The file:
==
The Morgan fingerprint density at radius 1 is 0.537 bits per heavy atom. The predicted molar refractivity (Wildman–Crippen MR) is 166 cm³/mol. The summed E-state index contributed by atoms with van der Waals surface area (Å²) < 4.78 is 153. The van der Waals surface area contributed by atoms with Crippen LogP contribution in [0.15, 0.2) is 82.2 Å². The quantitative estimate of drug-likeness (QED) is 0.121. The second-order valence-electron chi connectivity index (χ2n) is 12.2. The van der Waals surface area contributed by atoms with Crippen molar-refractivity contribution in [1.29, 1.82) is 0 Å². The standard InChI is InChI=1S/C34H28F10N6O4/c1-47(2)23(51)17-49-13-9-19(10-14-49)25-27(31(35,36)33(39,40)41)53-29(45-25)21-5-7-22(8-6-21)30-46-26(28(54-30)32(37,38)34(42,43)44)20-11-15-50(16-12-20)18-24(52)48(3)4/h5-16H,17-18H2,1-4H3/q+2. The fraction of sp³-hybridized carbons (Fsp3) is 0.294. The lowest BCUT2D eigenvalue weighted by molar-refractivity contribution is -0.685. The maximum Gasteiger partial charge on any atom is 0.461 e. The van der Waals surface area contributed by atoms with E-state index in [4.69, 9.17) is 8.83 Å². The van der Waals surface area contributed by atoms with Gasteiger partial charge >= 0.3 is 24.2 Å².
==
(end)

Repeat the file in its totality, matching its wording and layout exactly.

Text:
The Morgan fingerprint density at radius 1 is 0.537 bits per heavy atom. The predicted molar refractivity (Wildman–Crippen MR) is 166 cm³/mol. The summed E-state index contributed by atoms with van der Waals surface area (Å²) < 4.78 is 153. The van der Waals surface area contributed by atoms with Crippen LogP contribution in [0.15, 0.2) is 82.2 Å². The quantitative estimate of drug-likeness (QED) is 0.121. The second-order valence-electron chi connectivity index (χ2n) is 12.2. The van der Waals surface area contributed by atoms with Crippen molar-refractivity contribution in [1.29, 1.82) is 0 Å². The standard InChI is InChI=1S/C34H28F10N6O4/c1-47(2)23(51)17-49-13-9-19(10-14-49)25-27(31(35,36)33(39,40)41)53-29(45-25)21-5-7-22(8-6-21)30-46-26(28(54-30)32(37,38)34(42,43)44)20-11-15-50(16-12-20)18-24(52)48(3)4/h5-16H,17-18H2,1-4H3/q+2. The fraction of sp³-hybridized carbons (Fsp3) is 0.294. The lowest BCUT2D eigenvalue weighted by molar-refractivity contribution is -0.685. The maximum Gasteiger partial charge on any atom is 0.461 e. The van der Waals surface area contributed by atoms with E-state index in [4.69, 9.17) is 8.83 Å². The van der Waals surface area contributed by atoms with Gasteiger partial charge >= 0.3 is 24.2 Å².